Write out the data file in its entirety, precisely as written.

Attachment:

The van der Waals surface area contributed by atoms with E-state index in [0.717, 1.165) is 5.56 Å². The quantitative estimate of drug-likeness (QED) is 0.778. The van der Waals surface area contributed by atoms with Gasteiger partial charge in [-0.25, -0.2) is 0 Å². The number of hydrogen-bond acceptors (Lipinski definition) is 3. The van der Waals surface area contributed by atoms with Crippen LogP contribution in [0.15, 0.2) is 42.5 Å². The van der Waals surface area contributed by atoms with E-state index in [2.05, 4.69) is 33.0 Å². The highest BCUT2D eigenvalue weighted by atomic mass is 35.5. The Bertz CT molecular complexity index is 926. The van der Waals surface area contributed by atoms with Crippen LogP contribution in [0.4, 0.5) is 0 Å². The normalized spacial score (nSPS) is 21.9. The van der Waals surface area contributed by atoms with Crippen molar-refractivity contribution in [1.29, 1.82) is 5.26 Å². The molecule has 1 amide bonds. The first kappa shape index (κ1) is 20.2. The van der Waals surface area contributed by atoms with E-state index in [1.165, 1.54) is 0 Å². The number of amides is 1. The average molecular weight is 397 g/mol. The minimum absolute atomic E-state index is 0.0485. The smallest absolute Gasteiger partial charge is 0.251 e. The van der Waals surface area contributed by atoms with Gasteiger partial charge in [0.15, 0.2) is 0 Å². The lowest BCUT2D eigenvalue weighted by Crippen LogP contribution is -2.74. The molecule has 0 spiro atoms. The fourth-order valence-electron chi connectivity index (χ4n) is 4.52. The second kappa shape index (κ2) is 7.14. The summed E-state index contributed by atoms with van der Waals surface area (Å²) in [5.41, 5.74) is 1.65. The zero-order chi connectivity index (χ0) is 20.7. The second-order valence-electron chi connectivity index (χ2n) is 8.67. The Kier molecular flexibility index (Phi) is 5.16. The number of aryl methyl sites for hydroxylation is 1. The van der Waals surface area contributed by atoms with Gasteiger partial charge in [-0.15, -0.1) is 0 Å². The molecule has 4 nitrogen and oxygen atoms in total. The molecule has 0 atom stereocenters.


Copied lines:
The van der Waals surface area contributed by atoms with E-state index in [0.717, 1.165) is 5.56 Å². The quantitative estimate of drug-likeness (QED) is 0.778. The van der Waals surface area contributed by atoms with Gasteiger partial charge in [-0.25, -0.2) is 0 Å². The number of hydrogen-bond acceptors (Lipinski definition) is 3. The van der Waals surface area contributed by atoms with Crippen LogP contribution in [0.15, 0.2) is 42.5 Å². The van der Waals surface area contributed by atoms with E-state index in [2.05, 4.69) is 33.0 Å². The highest BCUT2D eigenvalue weighted by atomic mass is 35.5. The Bertz CT molecular complexity index is 926. The van der Waals surface area contributed by atoms with Crippen LogP contribution in [0.4, 0.5) is 0 Å². The normalized spacial score (nSPS) is 21.9. The van der Waals surface area contributed by atoms with Crippen molar-refractivity contribution in [1.29, 1.82) is 5.26 Å². The molecule has 1 amide bonds. The first kappa shape index (κ1) is 20.2. The van der Waals surface area contributed by atoms with E-state index in [1.165, 1.54) is 0 Å². The number of amides is 1. The average molecular weight is 397 g/mol. The minimum absolute atomic E-state index is 0.0485. The smallest absolute Gasteiger partial charge is 0.251 e. The van der Waals surface area contributed by atoms with Gasteiger partial charge in [0.15, 0.2) is 0 Å². The lowest BCUT2D eigenvalue weighted by Crippen LogP contribution is -2.74. The molecule has 0 spiro atoms. The fourth-order valence-electron chi connectivity index (χ4n) is 4.52. The second kappa shape index (κ2) is 7.14. The summed E-state index contributed by atoms with van der Waals surface area (Å²) in [5.41, 5.74) is 1.65. The zero-order chi connectivity index (χ0) is 20.7. The second-order valence-electron chi connectivity index (χ2n) is 8.67. The Kier molecular flexibility index (Phi) is 5.16. The number of aryl methyl sites for hydroxylation is 1. The van der Waals surface area contributed by atoms with Gasteiger partial charge in [-0.15, -0.1) is 0 Å². The molecule has 4 nitrogen and oxygen atoms in total. The molecule has 0 atom stereocenters.